Partnerships are another way to support caregivers and families. An example: the Hidden Helpers Coalition, supported by the White House’s Joining Forces initiative, aims to meet the needs of children caring for injured veterans. More than 70 organizations, including nonprofits and businesses, are part of the coalition. Efforts like this help military families learn skills, access tools, and find support for their mental well-being.
Find Your Role in Supporting Veteran Mental Health
You don’t have to be a veterans service organization to support your employees, neighbors, or friends with military ties. Understanding veterans’ issues can increase your sensitivity and help you advocate for veterans’ interests and mental health needs.
Policymakers can drive legislation, funding, and advocacy efforts to ensure veterans have access to the quality of care they deserve. In January, backed by federal legislation, the Department of Veterans Affairs announced access to free crisis care for veterans struggling with suicide, whether or not they are registered with the VA.
Business leaders can also create a culture of support for military families within their company and community. The Johnson & Johnson Veterans Leadership Council, for example, develops programs and initiatives to help veterans reach their full potential while addressing the unique health and wellness needs of the military community. CSX, a national transportation leader, not only focuses on hiring veterans, but further connects employees and community members with veterans to raise critical funds and raise public awareness through its Pride in Service initiative.
Public education can also break down stereotypes and misconceptions about veteran mental health and foster open and informative conversations that help normalize mental health care seeking. For Veterans Day 2021, the Ad Council and the VA collaborated on a campaign called “Don’t Wait, Reach Out” to de-stigmatize requests for help. Wounded Warrior Project also runs social media campaigns using #CombatStigma to raise awareness and reduce barriers to seeking help. Participating in these conversations sends a powerful message of support and helps resources reach those in need.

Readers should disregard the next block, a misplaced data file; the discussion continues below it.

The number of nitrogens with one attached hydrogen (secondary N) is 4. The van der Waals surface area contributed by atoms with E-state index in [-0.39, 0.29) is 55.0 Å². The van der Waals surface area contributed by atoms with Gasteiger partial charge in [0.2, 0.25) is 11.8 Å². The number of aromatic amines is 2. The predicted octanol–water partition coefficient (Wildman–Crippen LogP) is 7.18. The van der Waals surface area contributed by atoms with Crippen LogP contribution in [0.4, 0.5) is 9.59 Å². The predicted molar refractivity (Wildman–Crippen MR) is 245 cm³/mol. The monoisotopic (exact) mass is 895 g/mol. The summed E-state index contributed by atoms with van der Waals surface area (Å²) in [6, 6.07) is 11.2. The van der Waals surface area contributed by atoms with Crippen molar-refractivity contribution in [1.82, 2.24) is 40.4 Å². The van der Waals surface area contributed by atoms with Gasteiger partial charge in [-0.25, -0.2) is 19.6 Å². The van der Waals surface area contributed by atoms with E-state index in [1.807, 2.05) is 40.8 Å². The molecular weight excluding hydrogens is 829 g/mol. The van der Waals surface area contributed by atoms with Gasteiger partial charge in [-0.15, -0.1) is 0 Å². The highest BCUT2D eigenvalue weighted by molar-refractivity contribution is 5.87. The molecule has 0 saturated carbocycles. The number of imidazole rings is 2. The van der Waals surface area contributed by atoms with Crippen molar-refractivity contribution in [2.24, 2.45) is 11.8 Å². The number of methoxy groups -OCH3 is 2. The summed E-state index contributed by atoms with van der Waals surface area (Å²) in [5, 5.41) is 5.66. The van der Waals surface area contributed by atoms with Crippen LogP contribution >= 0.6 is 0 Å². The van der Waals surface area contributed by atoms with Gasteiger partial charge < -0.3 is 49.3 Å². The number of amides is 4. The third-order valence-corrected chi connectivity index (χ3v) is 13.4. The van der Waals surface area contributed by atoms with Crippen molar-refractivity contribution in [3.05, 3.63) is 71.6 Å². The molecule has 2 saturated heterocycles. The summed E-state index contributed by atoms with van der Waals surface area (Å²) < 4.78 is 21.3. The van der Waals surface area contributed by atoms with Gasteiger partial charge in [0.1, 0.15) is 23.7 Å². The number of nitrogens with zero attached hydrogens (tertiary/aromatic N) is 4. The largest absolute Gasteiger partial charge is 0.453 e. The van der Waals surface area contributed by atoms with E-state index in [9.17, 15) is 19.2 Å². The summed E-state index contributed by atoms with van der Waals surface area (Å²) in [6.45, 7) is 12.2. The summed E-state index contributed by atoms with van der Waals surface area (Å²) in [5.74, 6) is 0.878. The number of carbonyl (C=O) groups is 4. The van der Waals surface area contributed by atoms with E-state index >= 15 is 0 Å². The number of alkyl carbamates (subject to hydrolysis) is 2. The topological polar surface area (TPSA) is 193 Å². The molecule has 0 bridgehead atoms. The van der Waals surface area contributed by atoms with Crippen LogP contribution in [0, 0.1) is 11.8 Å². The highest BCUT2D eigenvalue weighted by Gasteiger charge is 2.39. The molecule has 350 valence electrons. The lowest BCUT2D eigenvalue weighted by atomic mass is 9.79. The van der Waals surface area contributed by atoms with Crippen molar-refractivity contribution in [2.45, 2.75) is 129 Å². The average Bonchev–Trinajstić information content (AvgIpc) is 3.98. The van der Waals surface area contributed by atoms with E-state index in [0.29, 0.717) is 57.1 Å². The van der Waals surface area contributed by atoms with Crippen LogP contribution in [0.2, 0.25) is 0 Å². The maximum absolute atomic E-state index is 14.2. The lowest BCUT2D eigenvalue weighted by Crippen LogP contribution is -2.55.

At the same time, it is essential that mental health professionals share best practices for caring for groups with unique experiences, such as veterans. This prompted the creation of the Warrior Care Network, a network of mental and brain health experts specializing in the treatment of veterans. An intensive two-week outpatient program for post-traumatic stress disorder comes with follow-up and peer support, providing a condensed treatment model with high completion rates and significant symptom reduction of PTSD. This innovative model allows veterans to feel better faster and maintain long-term wellness gains.
Everyone can play a role in supporting the mental health of Veterans. Together, we can improve how we care for those who answer the call of duty to our nation. Through these efforts, we are repaying our debt to the individuals and families who have sacrificed so much on our behalf.
If you are a veteran struggling with suicidal thoughts, dial 988 or text 838255 to contact the Veterans Crisis Line. For more information on resources available from the Wounded Warrior Project, visit blessedwarriorproject.org.